It’s the end of the world as we know it— time to send Desktop Intelligence reports into retirement. But thankfully, the Report Conversion Tool, even in XI R2 and XI 3.1, can help us reach our goal. Happy conversions!

Universe Designer Refresh Structure

Tips and tricks for keeping your universe and database structure in sync.

Lately I’ve been converting a proof of concept (POC) dashboard into something production-ready. Now it’s time to adopt some naming standards and bring the original POC dashboards and their associated Query as a Web Service (QaaWS) queries, database tables, ETL scripts, etc. into a bit of standardization. One of my recent tasks was to rename tables to match our naming standards.

SAP BusinessObjects Designer (known in BI 4.0 and higher as the Universe Design Tool) makes the process fairly easy but also a bit unintuitive. Renaming a table is a snap. Simply right click on a table in Designer and specify a new name. But what if the table definition has changed somewhat? For example, what if some audit timestamps have been added? Universe Designer allows you to update table definitions, either one at a time or for the entire universe structure. However, the feature to refresh table structure is in a bit of an unintuitive menu location.

The feature in question is located on the View menu as View->Refresh Structure, as shown below.

Universe Designer Refresh Structure Menu
What makes this a bit odd is that the “View” menu is commonly used for options such as zoom in/zoom out, the display of various toolbars, the status bar, etc. Things that don’t modify the actual file (in this case, a universe) that you’re working on. Not so with Refresh Structure, which will modify the table definitions in the schema window.

Single Table or Entire Universe?

There are two ways to refresh structure: on a single table or the entire universe table structure. To refresh the structure on a single table, left click on the table then choose View->Refresh Structure from the menu. To refresh the structure of the entire universe, left click on a blank area of the schema window to make sure no tables are selected, then choose View->Refresh from the menu.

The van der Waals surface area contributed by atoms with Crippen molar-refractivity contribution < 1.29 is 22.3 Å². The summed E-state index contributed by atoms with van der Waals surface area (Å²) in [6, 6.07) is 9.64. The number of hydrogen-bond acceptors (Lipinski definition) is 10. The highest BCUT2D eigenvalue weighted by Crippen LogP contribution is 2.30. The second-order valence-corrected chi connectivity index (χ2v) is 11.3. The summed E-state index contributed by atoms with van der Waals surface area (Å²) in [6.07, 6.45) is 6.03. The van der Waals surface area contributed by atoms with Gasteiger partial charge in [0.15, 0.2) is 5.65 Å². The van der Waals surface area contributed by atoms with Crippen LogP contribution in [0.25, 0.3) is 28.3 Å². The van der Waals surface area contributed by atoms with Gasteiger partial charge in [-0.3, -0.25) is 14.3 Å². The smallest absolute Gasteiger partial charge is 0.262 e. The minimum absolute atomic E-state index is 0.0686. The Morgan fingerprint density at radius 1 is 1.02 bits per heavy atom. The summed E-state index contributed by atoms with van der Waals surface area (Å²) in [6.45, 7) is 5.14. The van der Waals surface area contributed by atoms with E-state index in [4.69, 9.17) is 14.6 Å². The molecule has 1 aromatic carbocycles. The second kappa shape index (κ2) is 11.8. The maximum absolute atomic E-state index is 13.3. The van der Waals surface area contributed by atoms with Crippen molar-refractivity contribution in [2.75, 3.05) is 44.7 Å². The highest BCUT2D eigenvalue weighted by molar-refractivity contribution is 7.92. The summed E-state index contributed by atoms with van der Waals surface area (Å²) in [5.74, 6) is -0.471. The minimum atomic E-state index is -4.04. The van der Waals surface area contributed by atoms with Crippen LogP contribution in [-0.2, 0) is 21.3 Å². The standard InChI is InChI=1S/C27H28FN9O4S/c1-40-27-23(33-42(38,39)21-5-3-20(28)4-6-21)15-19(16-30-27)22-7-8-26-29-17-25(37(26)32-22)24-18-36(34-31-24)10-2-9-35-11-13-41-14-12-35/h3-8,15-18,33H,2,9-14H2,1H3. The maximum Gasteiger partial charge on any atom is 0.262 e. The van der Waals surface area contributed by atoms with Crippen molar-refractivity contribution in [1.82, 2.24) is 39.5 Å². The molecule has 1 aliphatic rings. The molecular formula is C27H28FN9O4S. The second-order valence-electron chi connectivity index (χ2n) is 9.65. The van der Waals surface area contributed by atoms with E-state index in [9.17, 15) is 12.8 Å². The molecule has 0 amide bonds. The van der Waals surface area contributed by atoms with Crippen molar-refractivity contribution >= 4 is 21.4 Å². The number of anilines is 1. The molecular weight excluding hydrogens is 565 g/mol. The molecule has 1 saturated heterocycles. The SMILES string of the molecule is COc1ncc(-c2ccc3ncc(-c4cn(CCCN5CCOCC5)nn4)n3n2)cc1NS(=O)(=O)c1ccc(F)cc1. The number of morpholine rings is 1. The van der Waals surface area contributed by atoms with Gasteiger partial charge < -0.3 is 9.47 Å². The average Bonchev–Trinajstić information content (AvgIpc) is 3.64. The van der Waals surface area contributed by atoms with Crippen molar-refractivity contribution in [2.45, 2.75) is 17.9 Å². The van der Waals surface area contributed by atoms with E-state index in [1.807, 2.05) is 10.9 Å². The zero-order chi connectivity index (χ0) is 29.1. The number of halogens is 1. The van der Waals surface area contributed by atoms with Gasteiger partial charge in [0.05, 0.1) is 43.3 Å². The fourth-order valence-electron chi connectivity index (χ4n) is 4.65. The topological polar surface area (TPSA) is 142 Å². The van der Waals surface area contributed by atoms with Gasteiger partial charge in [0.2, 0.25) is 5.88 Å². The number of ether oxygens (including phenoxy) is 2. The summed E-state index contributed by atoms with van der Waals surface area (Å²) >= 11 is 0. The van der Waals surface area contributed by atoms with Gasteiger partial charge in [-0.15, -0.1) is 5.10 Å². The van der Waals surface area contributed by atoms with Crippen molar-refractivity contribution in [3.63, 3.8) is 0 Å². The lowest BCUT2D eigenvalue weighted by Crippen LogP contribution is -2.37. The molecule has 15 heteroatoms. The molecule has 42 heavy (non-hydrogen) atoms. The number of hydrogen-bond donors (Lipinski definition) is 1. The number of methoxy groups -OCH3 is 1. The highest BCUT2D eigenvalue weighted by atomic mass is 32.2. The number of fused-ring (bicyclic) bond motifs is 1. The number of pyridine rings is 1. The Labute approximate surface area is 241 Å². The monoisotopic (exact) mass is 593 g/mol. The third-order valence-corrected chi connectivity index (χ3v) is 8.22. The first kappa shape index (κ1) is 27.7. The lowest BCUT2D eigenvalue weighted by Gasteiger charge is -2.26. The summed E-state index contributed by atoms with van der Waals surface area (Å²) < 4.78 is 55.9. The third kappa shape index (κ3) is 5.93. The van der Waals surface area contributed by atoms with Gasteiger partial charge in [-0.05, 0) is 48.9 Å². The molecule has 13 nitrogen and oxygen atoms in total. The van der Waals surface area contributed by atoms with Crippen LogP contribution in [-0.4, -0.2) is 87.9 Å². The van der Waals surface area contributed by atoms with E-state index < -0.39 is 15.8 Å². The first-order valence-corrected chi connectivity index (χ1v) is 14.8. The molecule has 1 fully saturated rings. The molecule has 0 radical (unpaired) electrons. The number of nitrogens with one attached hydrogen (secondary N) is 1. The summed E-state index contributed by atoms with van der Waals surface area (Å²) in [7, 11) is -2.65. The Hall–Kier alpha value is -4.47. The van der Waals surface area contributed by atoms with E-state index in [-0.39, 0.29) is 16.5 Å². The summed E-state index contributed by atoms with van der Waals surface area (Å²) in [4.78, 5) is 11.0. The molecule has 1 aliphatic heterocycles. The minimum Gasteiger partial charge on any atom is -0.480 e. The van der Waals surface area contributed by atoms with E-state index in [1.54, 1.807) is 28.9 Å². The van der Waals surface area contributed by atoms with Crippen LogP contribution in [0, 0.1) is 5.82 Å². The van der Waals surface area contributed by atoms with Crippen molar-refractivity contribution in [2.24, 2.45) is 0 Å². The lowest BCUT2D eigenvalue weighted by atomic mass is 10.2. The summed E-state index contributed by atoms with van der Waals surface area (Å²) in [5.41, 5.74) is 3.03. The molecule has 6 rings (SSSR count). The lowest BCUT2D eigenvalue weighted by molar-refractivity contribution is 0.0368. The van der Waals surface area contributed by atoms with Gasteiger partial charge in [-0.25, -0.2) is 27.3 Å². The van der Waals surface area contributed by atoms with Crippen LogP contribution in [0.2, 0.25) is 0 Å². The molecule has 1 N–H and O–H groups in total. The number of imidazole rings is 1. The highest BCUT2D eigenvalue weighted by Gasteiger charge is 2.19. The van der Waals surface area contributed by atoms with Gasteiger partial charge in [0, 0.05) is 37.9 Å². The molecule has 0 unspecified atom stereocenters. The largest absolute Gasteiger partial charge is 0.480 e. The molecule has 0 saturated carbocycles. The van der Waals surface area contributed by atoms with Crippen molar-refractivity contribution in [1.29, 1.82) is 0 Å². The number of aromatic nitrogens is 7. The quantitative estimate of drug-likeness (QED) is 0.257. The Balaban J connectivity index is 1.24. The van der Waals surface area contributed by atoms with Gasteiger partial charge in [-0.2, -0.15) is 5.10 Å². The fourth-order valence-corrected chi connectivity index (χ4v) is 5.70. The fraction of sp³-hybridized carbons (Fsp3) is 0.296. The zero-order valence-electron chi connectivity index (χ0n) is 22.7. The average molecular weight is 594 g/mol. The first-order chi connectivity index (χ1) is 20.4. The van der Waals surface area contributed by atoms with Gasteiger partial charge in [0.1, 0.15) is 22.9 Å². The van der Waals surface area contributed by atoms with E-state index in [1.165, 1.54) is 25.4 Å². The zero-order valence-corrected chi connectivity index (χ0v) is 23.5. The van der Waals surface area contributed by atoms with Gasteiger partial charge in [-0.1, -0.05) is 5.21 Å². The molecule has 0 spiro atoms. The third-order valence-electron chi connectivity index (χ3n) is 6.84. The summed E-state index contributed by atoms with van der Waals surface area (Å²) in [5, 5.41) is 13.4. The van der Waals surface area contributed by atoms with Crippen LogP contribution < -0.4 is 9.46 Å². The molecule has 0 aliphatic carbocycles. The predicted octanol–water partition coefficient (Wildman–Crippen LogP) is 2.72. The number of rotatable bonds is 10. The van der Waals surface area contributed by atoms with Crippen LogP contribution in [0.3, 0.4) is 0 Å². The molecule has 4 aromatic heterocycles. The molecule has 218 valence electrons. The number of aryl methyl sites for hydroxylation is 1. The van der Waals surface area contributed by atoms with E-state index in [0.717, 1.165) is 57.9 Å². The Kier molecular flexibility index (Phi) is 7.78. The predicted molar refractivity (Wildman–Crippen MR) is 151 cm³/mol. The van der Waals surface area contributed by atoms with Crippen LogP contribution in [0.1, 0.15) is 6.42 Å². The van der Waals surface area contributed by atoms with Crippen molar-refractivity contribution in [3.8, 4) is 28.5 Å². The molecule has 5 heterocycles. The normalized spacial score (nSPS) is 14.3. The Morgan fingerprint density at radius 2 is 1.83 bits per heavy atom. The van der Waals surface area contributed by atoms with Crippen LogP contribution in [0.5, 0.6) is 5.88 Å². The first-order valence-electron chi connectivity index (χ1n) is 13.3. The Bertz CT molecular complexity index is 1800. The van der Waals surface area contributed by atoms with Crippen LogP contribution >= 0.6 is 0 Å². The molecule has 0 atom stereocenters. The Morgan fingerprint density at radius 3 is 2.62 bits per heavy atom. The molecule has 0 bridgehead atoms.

If no changes in structure were detected, the following dialog box appears:

 

Universe Designer Refresh Structure No Update NeededFrom Here To Eternity

I noticed that Designer was taking a ridiculously long time to refresh a very simple universe structure. It’s very inelegant. But I’d finally had enough and looked to BOB, the Business Objects Board, for the answer. Turns out that if you have Underline Keys checked in the Graphics options (Tools->Options), the refresh operation will take a ludicrous amount of time. Cause and effect is pretty non-intuitive here, is it not? In any case, clear the box and the performance of the Refresh Structure option will be light speed. Resolving this dilemma was my inspiration for writing this post.

Universe Designer Refresh Structure Underline Keys

Suggestions for Next Version of Universe Designer

First, I’d really like to see View Structure moved to the Tools menu; however, it’s been misplaced as long as I can remember (version 5) so it’s unlikely to change. But I can dream, can’t I?

Second, the ability to refresh a single table should be added to the right-click menu when right-clicking on a table. It’s conspicuous in its absence.

Universe Designer Refresh Structure Right Click on TableLastly, the code should be re-written so selecting Underline Keys in the Graphics options doesn’t bring Universe Designer to its knees. It’s unlikely that SAP will make any additional changes to the classic semantic layer design tool, so hopefully we’ll see the new Information Design Tool bring some improvements to the Refresh Structure functionality.

What next?

Obviously, updating the structure is only the first step if the database schema has changed radically. In my case, I did not intend to create universe objects on the new database fields. However, at this point, designers should run an integrity check on universe objects to identify errors due to the database changes. Universe maintenance is a topic well-covered in the official Universe Design course (DM310) in the SAP BusinessObjects curriculum. Perhaps I’ll have more to say about universe maintenance in a future post.

References